Holiday Survival Guide
For The Alcoholic
Holidays happen most every month, if not national ones, than personal ones like birthdays, job-related
celebrations, anniversaries, and birthdays.
These are all events where alcohol may be a part of the scene and a temptation to the person trying to manage
the disease, alcoholism.
This is an especially trying time of year for someone struggling with alcohol dependency, because alcohol is a
traditionally expected part of some celebrations.
Where that fact may have been a happy one while partaking of alcoholic drinks; as someone who cannot partake, it
can be a nightmare.
Here are some tips that may help to guide you safely through these events and allow you to celebrate them with a
minimal amount of anxiety.
Plan to stay sober. You must put some thought into this plan. This plan should include
several key parts.
1. An escape plan for if the temptation becomes too great to resist and you need to leave
the celebration quickly. A confident and non-drinking buddy is important to have along with you.
2. When accepting the invitation to the celebration assure the host/hostess that you will
attend for a short while.
3. Drink non-alcoholic beverages and be sure you trust the person giving you the drink,
better yet make your own drink if possible.
4. Now is the time to attend your support group(s) more often, not less.
5. Stay knowledgeable about your disease, including the addictive part of it. Dont be
fooled into thinking that because you have gone through treatment that the pull will lessen. You must always be
aware and on guard.
6. Surround yourself with non-drinking friends and acquaintances whenever possible. Avoid
the temptation. Non-alcoholic celebrations can be just as jovial.
7. Seek help through prayer or mediation to gather inner strength.
8. If date/partner/spouse is a drinker (not wise, but sometimes unavoidable) then insist
on driving by yourself to the party and meet them there. This way if they start to drink and have a good time and
you need to leave, you can.
Did You Know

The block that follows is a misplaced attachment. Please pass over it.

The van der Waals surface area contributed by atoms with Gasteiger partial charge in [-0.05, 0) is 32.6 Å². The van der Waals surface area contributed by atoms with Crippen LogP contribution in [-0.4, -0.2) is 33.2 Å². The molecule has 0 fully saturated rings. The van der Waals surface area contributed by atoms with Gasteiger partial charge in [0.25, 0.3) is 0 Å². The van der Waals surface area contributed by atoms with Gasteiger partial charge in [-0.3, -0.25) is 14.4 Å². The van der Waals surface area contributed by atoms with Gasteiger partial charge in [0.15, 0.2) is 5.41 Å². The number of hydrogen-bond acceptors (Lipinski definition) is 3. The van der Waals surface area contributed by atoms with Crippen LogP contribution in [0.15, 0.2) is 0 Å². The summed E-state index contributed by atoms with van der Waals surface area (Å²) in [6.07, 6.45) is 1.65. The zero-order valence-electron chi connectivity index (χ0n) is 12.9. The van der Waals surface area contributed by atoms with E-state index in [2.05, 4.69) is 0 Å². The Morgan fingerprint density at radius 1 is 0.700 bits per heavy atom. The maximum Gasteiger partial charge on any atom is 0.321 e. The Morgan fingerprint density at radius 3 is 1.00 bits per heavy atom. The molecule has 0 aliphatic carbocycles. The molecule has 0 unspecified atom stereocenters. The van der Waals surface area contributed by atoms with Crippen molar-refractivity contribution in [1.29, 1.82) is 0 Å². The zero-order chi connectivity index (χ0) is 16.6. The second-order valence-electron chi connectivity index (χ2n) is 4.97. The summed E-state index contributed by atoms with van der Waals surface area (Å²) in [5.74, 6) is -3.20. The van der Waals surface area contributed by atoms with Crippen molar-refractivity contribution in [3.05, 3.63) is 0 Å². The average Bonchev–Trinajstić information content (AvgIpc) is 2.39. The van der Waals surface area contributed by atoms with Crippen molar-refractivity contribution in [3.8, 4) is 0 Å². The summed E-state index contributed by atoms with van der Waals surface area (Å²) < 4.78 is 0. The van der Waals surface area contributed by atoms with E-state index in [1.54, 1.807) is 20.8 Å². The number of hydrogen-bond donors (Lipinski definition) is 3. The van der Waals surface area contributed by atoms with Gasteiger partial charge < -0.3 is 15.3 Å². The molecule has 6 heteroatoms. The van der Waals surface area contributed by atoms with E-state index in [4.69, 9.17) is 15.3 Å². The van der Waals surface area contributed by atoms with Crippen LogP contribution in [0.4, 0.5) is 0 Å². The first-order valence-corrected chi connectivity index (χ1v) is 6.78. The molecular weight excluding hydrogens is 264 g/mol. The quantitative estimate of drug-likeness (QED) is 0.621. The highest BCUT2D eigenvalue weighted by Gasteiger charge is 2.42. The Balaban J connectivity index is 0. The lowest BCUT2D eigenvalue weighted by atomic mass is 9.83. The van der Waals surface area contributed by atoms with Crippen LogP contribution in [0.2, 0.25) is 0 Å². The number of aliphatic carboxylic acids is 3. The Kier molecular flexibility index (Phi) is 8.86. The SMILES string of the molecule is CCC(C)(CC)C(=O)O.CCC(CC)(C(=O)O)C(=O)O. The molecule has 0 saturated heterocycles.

Alcoholism is influenced by both hereditary and environmental factors. Addictions,
particularly addictions to alcohol tend to run in families and it is known that genes to play a
role in that process. Research has shown in recent years that people who have/had alcoholic parents
are more likely to develop the same disorder themselves.
Interestingly, men have a greater propensity towards alcoholism in this
circumstance than women. People with lowered inhibitions are at an even greater risk for becoming
alcoholics. The two main characteristics for becoming addicted to alcohol stem from having an
immediate family member who is an alcoholic and having a high-risk personality.
A person with a high-risk personality is one where he or she has lower inhibitions
and thrives on taking risks in most all situations. If a person comes from a family with one or
more alcoholics and likes to take risks, they should recognized that they are at what is considered
high risk for becoming an alcoholic.
At this time, it is thought that the genetic tendency toward
alcoholism in a person does not ensure that he or she will become an alcoholic but instead
just means that those people feel the effects of the alcohol more intensely and quickly. In
effect, the determination of genetic risk is only a determination of higher risk toward the
addiction and not necessarily an indication of future alcoholism.
9. Always remember that you have a disease that can be fatal if not managed properly,
that glass or bottle of alcohol is so not worth it!
10. Keep loved ones or your sponsor close to you during holidays and any other trying
times. Make sure you surround yourself with those who understand your treatment program enough to remind you
about your plan or steps, even if doing so normally irritates you. You will be glad during the holidays to have
this extra support. Keeping in mind also, that ultimately sobriety is a personal responsibility.
Group therapy or attending a self help group is always beneficial to anyone wanting to
recover from alcoholism.
11. Stay active and involved in holiday activities that your support group will be having
to assist you in surviving the holidays. Understand that your first holiday season (Thanksgiving through New
Years) sober, will be your toughest and you really need to have a huge arsenal of support lined up and a
iron-clad plan, before they begin.
Get assistance making your plan from your doctor, treatment facilitator, sponsor, support group, best friend,